Advanced Ceramics for Energy Conversion and Storage focuses on ceramic materials for energy conversion and storage technologies, covering ceramic materials and coatings for gas turbines, high-temperature materials for solar thermal energy, ceramics for nuclear energy, oxide thermoelectrics and piezoelectrics, ceramic gas separation membranes (for oxygen or hydrogen separation, CO2 capture, etc.), solid oxide cells (fuel cells and high temperature electrolysis, low and high-temperature electrochemical storage (lithium and sodium-based batteries), photocatalytic water splitting, CO2 reduction and more.
For academic and industrial researchers, materials scientists and engineers working in ceramic materials for the energy sector, this book offers a sound overview for understanding chemical and physical processes and the ceramic materials that make them possible.
- Presents an extensive overview of ceramic materials involved in energy conversion and storage
- Updates on the tremendous progress that has been achieved in recent years
- Showcases authors at the forefront of their fields, including results from the huge amount of published data
- Provides a list of requirements for the materials used for each energy technology
- Includes an evaluation and comparison of materials available, including their structure, properties and performance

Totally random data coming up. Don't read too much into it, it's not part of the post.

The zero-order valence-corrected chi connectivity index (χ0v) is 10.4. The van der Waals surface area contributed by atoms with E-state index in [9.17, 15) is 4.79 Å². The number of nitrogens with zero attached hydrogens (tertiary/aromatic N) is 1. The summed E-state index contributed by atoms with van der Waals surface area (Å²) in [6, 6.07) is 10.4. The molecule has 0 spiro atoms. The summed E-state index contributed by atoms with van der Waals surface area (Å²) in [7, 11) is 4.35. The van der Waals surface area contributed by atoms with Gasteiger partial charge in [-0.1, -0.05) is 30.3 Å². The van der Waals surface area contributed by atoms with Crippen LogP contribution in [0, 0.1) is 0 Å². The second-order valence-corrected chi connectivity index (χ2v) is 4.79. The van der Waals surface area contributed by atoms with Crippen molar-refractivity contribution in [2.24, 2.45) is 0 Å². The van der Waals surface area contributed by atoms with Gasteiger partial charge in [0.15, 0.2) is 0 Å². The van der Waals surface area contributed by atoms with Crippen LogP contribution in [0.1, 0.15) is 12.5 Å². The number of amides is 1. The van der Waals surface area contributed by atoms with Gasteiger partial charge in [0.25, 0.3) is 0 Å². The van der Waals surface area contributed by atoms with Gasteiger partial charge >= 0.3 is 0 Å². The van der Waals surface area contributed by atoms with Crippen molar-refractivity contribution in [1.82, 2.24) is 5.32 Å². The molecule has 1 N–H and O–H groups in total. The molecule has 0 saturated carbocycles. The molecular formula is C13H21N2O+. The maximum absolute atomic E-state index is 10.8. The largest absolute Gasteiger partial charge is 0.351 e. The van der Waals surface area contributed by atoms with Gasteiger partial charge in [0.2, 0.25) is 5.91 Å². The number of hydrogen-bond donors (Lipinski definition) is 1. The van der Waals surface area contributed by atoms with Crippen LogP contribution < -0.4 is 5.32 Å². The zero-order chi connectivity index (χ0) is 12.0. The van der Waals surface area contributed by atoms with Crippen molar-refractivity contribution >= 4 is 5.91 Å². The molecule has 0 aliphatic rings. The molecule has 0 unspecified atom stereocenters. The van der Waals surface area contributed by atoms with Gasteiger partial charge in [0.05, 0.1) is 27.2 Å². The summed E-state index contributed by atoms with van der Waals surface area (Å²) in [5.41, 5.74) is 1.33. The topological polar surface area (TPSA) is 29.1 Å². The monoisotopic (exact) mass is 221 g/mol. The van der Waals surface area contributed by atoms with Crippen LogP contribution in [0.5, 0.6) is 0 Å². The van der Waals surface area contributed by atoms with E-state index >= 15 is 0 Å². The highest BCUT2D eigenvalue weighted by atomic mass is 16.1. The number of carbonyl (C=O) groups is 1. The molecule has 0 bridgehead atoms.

Introduction: The future of our energy supply relies on ceramic materials
Part 1: Ceramics for Power Generation 1. High temperature materials for gas turbines 2. Ceramic for nuclear fission 3. Ceramics for Concentrated Solar Power applications, from thermophysical properties to solar absorbers
Part 2: Ceramics for Energy Harvesting 4. Thermoelectrics 5. Piezoelectrics 6. Ceramic for photocatalysis and photovoltaics
Part 3: Ceramics for Electrochemical Applications 7. Fundamentals of Electrical Conduction in Ceramics 8. Ceramic gas separation membranes 9. Solid oxide fuel and electrolysis cells 10. Ceramics for electrochemical storage
Professor Olivier Guillon studied materials science and engineering at the Ecole des Mines d'Alès and completed his PhD on the non-linear behaviour of ferroelectric ceramics in France. He then joined, as a post-doc researcher, the group of Professor Jürgen Rödel at TU Darmstadt, Germany. Focusing on constrained sintering, he also visited the group of Professor Raj Bordia at the University of Washington (USA) and established in Darmstadt a DFG funded Emmy Noether Group on new ceramic processes. After spending two years at the Friedrich Schiller University of Jena as Professor of Mechanics of Functional Materials, he became Director at the Institute of Energy and Climate Research - Materials Synthesis and Processing (Forschungszentrum Jülich, Germany) and Professor at the RWTH Aachen University in 2014. His research interests encompass thermal barrier coatings and ceramic matrix composites, solid oxide fuel/electrolysis cells, gas separation membranes and batteries. The development and processing of solid electrolytes for lithium and sodium ions and their integration into all-solid-state batteries play a key role in this regard.